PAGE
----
How did you end up on the production side of things as well, and what were the challenges of bringing Crazy Right to the screen from a producer's point of view?


Ian asked if I'd like to be a producer on the film as well and I thought "why not?" I don't really enjoy producing, to be honest. It's not really my forte. But I truly believed in this script and film. I wanted to have a hand in being sure that it found an audience. As a producer, one of the biggest challenges was finding a way in which to describe the film. It's a very unusual film, in my opinion, and I had a difficult time even thinking of other films that could be considered similar.


Do talk about your director Ian Stewart Fowler, and what was your collaboration like?


My favorite thing about working with Ian on set is that he makes a very safe place for actors to go to some very vulnerable places. He allows actors to truly be in the moment and only really pushes them when necessary. It was a very low pressure, relaxed set with a minimal crew and that made it very easy to do some incredibly challenging and intimate work. Ian is also a very gifted writer.  


What can you tell us about your co-stars, and as a producer, were you at all involved in the casting process?


As a producer, yes, I was involved with some of the casting. My amazing co-star Lindsae Klein also happens to be a very good friend of mine and so that was helpful for a lot of the scenes. There was already a trust in place. We rounded out the cast with Michael Draper, of whom I am a big fan; Dennis Fitzpatrick, who has the greatest stories; Ian Stout, who was game to play on our warped little set; and Whitney Crittendon, who regaled us with talk of zit popping videos on YouTube when she wasn't also making up our faces.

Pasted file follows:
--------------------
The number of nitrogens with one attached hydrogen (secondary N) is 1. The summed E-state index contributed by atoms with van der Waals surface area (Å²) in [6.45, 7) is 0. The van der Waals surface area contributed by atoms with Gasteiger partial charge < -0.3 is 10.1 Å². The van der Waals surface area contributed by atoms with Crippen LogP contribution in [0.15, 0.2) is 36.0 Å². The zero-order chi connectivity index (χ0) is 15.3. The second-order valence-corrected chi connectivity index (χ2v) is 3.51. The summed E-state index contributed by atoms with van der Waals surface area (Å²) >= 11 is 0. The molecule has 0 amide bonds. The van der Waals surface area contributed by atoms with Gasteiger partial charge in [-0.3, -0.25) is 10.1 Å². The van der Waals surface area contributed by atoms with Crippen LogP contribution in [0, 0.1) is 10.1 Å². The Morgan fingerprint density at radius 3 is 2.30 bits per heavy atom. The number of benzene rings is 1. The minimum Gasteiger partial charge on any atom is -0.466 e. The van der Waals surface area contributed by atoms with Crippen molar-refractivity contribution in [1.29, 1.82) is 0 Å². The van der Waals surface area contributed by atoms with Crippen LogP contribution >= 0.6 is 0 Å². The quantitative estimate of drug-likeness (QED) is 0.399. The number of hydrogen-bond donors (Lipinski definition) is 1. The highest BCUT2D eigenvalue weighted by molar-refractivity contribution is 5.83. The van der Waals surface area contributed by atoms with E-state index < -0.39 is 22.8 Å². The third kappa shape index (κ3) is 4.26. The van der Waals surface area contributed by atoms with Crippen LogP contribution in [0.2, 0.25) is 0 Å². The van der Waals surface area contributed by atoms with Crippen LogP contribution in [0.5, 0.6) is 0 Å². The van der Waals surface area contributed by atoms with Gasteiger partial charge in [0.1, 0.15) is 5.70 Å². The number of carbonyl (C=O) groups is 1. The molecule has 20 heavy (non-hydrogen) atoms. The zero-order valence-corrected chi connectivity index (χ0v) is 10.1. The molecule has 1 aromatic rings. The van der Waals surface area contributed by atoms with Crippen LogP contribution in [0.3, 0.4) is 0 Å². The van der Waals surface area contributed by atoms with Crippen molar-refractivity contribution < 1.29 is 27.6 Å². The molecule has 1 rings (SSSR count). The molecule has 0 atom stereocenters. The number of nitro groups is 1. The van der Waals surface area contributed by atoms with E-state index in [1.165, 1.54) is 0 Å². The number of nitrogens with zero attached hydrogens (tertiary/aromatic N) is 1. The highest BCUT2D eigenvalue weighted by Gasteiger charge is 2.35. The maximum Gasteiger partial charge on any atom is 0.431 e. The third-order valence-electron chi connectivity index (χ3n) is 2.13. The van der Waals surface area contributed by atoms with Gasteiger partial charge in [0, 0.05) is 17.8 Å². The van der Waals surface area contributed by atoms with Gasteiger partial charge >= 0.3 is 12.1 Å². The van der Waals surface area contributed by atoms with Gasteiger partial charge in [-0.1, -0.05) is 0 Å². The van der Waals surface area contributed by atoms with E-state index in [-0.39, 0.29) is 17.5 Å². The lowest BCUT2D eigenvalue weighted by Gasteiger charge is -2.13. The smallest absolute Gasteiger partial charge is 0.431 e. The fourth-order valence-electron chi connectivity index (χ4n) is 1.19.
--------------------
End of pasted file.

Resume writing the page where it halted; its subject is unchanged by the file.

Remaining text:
A few words about the shoot as such, and the on-set atmosphere?


The on-set atmosphere was extremely relaxed and good natured. We had a very small crew that included our incredible DP Nathan Coltrane. When I wasn't screaming and crying on camera, we were laughing and having fun. I feel very fortunate to have had the freedom and safety of that set as I don't know that I could have given the performance necessary without feeling that kind of comfort.